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When you perform a hypothesis test, you get a number out at the end, called the p-value. This is the probability that, under the null hypothesis, you could get results at least as far from the expectation as the ones you actually got. For example - you flip a coin 10 times, get 8 heads, your null hypothesis is that P(H) = 0.5, the p-value is the probability ...


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The standard significance level is $5\%$, which indicates a $5\%$ chance of concluding that a difference exists when there actually is no difference at all. Thus, lower levels of significance reduce the risk of an incorrect conclusion. The $P$-value on the other hand indicates the probability of obtaining such an extreme value, assuming the null hypothesis ...


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Your results are not statistically significant. If you limit the number of trials, the expected winnings is finite. For $n$ trials we have $$E(W_n) = \sum_{k=1}^n2^{-k}2^k = n.$$ So you should see expected winnings of $10$ for $10$ trials, $100$ for $100$ trials, etc. However, $$E(W_n^2) = \sum_{k=1}^n2^{-k}2^{2k} = \sum_{k=1}^n2^{k} = 2^n - 2$$ ...


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No. Take $(X_n)_{n\in\mathbb{N}}$ s.t. $X_n$ does not converge in distribution to $X$. Take $g:\mathbb{R}\to \mathbb{R}$ s.t. $g(x)=0$ for all $x\in\mathbb{R}$. Then $g$ is continuous and $g(X_n)$ converges in distribution trivially to $g(X)$.


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I have found the answer, the steps are: $$ E(X^r) =\frac{\Gamma(\alpha + \beta) \lambda^\alpha}{\Gamma(\alpha) \Gamma(\beta)} \int^1_0 x^{\alpha + r - 1}(1-x)^{\beta-1}[1-(1-\lambda)x]^{-(\alpha+\beta)} dx $$ Using binomial expansion, i.e. $ (1-ax)^{-b} = \sum^{\infty}_{k=0} \frac{\Gamma(b + k)(ax)^k}{\Gamma(b)k!} $ the integral is rewritten as $$ E(X^r) =\...


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Let $x$ be the expected number of flips to get $(HT)^5$ and $y$ the expected number of further tosses required if we are starting with $XH$ where we cannot use part of $X$ to form the first part of the required run (eg $X$ is empty or ends in $H$). The first toss is $H$ or $T$, so $x=\frac{1}{2}(1+y)+\frac{1}{2}(1+x)$. Hence $y=x-2$. How consider the ...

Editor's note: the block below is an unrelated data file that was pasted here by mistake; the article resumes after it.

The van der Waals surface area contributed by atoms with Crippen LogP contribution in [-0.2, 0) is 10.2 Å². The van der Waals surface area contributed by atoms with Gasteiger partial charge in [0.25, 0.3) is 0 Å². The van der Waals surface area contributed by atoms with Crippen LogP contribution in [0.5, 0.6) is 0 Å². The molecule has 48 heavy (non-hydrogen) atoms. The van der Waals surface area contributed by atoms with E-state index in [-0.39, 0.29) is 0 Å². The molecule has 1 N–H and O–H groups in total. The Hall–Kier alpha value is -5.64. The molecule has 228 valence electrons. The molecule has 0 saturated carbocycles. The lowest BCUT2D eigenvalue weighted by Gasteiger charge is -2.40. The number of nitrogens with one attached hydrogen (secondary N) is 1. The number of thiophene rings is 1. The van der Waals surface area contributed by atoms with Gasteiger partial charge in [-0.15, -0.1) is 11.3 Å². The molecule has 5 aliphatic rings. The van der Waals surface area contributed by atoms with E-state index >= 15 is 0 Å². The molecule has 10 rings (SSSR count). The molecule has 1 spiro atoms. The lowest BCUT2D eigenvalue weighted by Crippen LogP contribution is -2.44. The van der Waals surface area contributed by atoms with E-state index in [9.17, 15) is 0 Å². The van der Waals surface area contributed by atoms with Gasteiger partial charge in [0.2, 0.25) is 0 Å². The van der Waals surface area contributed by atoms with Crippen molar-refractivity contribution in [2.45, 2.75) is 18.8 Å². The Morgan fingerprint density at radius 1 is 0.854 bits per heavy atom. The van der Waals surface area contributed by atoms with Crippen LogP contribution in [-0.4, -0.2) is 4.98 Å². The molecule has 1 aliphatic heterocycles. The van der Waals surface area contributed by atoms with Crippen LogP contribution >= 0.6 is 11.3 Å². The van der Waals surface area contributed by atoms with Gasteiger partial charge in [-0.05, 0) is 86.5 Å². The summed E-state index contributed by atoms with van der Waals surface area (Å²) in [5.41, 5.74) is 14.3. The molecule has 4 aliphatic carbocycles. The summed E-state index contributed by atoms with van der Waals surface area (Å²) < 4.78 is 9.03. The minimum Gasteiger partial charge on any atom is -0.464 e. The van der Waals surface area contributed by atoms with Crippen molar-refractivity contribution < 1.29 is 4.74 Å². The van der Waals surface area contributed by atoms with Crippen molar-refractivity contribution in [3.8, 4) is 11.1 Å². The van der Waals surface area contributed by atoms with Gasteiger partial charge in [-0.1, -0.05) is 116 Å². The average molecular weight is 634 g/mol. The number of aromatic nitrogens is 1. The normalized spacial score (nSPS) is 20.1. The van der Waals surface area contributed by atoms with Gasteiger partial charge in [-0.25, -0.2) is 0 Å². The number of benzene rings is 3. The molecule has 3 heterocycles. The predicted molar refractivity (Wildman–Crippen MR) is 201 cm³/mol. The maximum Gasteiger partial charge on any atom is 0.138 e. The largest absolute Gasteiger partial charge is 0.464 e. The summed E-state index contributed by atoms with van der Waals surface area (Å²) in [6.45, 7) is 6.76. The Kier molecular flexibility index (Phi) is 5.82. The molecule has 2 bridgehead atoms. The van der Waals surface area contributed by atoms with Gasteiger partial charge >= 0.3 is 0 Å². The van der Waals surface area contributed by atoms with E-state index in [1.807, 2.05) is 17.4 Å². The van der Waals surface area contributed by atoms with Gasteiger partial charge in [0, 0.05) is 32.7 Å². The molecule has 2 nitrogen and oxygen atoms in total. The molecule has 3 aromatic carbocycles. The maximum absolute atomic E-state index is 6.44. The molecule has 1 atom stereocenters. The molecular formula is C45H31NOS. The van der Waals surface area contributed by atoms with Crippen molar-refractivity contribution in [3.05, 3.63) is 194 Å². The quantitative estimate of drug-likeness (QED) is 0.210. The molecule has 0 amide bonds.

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Hint Let $X$ , $Y$ are two absolutely continues random variables with joint density function $f_{X,Y}$ and $Z=X+Y$ , we have $${{F}_{Z}}(z)=P\,(Z\le z)=P\,(X+Y\le z)=\iint\limits_{x+y\le z}{{{f}_{X,Y}}(x\,,y)\,dy\,dx}=\int_{-\infty }^{+\infty }{\,\int_{-\infty }^{z-x}{f(x\,,y)\,dy\,dx}}$$ let $y=t-x\,$, therefore $${{F}_{Z}}(z)=\int_{-\infty }^{+\infty }{\...


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When working with sum of i.i.d random variables, it is often convenient to use characteristic functions as $\phi_{X+Y}(t) = \phi_X(t)\phi_Y(t) = \phi_X(t)^2$. For example, if $X,Y$ are Binomial($n,p$) then $\phi_{X+Y}(t) = \phi_X(t)^2 = \left((1-p+pe^{it})^{n}\right)^2 = (1-p+pe^{it})^{2n}$ Hence $X+Y$ is Binomial($2n,p$). You can use the same reasoning ...


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If I´m understand it right you want to calculate $P(Y\leq 1175)$, where $Y$ is normal distributed as $Y\sim\mathcal N(1200,35^2)$. You can transform the random variable $Y$ to $Z=\frac{Y-\mu}{\sigma}=\frac{Y-1200}{35}$. Then $Z$ is standard normal distributed: $Z\sim \mathcal N(0,1)$. Thus we have $P(X\leq 1175)=\Phi\left(Z\leq \frac{1175-1200}{35} \right)=...


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$C_n$ is an interval with random endpoints, denoted $a$ and $b$. Both the endpoints are functions of your sample $X_1, X_2,\ldots, X_n$, and the joint distribution of the $X$'s is parametrized by $\theta$, hence the subscript on $P_\theta$. The parameter $\theta$ that governs this joint distribution is nonrandom, and generally unknown (and the mission of the ...


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You should interpret the statement Experience suggests that the standard deviation is more stable than the mean as the assertion that even when the machine is not working properly, the standard deviation of a package weight remains unchanged. Judging from the context, it's a statement about the population $\sigma$, not the sample standard deviation. So the ...


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Recommendations for use of the Yates correction differ depending on textbook and field of application. If you are supposed to do a Yates correction for $2 \times 2$ tables, then it does not matter whether that $2 \times 2$ table was 'derived' from a larger table. (Some people feel, I believe with good reason, that the Yates correction is too 'conservative'--...